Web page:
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Despair and pride in China's Wuhan as coronavirus lockdown eases

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Despair and pride in China's Wuhan as coronavirus lockdown eases

By Brenda Goh

 

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Volunteers in protective suits work on disinfecting a shopping complex in Wuhan, Hubei province, the epicentre of China's coronavirus disease (COVID-19) outbreak, March 31, 2020. REUTERS/Aly Song

 

WUHAN, China (Reuters) - Residents of China’s Wuhan city, ground zero for the coronavirus pandemic, have mixed emotions as containment measures are lifted and the community infection rate slows to a trickle, with some praising the government and others rueing the economic costs.

 

The strictest curbs on movement and business were in the Hubei provincial capital of Wuhan, where the virus is believed to have emerged from a seafood market last year. The city of 11 million people accounts for about 60% of China’s total infections, which stood at 81,518 as of Tuesday.

 

That market is now boarded up, and an adjacent wholesale fruit centre is also closed with more than 100,000 yuan (11,411.78 pounds) worth of mangoes, melons and other fruit rotting outside.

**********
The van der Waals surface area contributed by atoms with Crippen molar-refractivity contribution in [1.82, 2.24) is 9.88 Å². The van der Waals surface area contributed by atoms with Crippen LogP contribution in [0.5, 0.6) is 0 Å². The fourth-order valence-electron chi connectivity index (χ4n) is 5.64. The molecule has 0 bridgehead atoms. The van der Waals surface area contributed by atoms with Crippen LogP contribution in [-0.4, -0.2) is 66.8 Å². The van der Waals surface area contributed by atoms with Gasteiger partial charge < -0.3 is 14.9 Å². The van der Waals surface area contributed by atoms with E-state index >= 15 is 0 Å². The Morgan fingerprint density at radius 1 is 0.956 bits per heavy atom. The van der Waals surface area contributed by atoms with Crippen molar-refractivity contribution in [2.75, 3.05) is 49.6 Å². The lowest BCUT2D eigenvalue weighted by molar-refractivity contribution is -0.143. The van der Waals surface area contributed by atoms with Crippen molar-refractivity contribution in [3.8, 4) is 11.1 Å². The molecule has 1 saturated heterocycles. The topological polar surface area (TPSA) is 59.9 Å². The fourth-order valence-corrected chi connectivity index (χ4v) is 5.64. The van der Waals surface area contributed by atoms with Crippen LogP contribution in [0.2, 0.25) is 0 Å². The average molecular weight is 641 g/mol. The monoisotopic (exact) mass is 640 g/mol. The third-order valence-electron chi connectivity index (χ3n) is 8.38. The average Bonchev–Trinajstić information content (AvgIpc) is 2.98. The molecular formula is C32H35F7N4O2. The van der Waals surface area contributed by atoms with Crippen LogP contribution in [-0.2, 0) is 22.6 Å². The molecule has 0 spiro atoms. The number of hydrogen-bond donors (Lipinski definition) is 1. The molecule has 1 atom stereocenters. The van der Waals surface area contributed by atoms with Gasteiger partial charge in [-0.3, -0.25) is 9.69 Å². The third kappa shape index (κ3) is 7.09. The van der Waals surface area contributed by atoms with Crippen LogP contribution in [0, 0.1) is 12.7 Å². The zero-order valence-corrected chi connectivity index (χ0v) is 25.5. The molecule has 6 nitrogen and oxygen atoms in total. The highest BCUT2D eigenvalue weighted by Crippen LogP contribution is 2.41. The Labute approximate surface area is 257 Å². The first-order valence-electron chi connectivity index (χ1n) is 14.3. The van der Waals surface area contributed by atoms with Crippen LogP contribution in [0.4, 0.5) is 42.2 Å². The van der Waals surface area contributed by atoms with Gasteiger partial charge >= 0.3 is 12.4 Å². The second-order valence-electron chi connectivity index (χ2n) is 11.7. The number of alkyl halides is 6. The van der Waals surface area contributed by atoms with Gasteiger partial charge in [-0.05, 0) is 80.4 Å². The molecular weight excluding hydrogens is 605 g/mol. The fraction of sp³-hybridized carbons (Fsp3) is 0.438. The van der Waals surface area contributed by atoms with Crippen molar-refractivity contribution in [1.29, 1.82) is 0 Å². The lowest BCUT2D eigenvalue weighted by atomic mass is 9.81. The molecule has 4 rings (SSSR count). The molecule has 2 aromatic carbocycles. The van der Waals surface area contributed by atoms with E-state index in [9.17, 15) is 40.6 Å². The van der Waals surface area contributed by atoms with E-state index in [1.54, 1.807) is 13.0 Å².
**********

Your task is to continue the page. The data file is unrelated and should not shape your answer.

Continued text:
A fruit trader surnamed Fang said the lockdown of the city had ruined her livelihood.

 

“Of course I’m scared,” she told Reuters, gesturing to the two masks she wore, one on top of the other, as she packed apples which she sells to residential compounds at wholesale prices.

“But I’ve not made any money for the last three months.”

 

Wuhan residents’ attitudes towards the curbs are far from aligned, with some expressing immense pride in their government while others say the help they have received has not offset the costs from the lockdown.

 

Some firms have resumed work and the city will start allowing people to leave on April 8.

 

China has unveiled numerous measures to ease the devastating economic impact of the outbreak, and has pledged to help Wuhan get back on its feet.

 

Fang teared up as she described how she had planned to see her children who are back in her hometown after the Lunar New Year in January. She will be unable to return after the lockdown ends because she has to stay and sell her fruit.

 

“At the earliest the stock might only clear by June,” she said, declining to give her full name due to the sensitivity of the situation.

 

CHEAP RIBS

 

Hu Yanfang, who was supervising the unpacking of boxes of protective equipment and food at her housing estate in Wuhan, had a different take.

 

The lockdown on residential compounds like hers was recently eased and she feels optimistic that the government has the crisis in hand.

 

“It’s much better now,” said Hu, who heads the compound’s residents committee.

 

Her voice cracked with emotion as she recounted how she had worked through the past two months to support her neighbours and sanitise the compound. She thanked the government for sending ample supplies of protective gear like masks.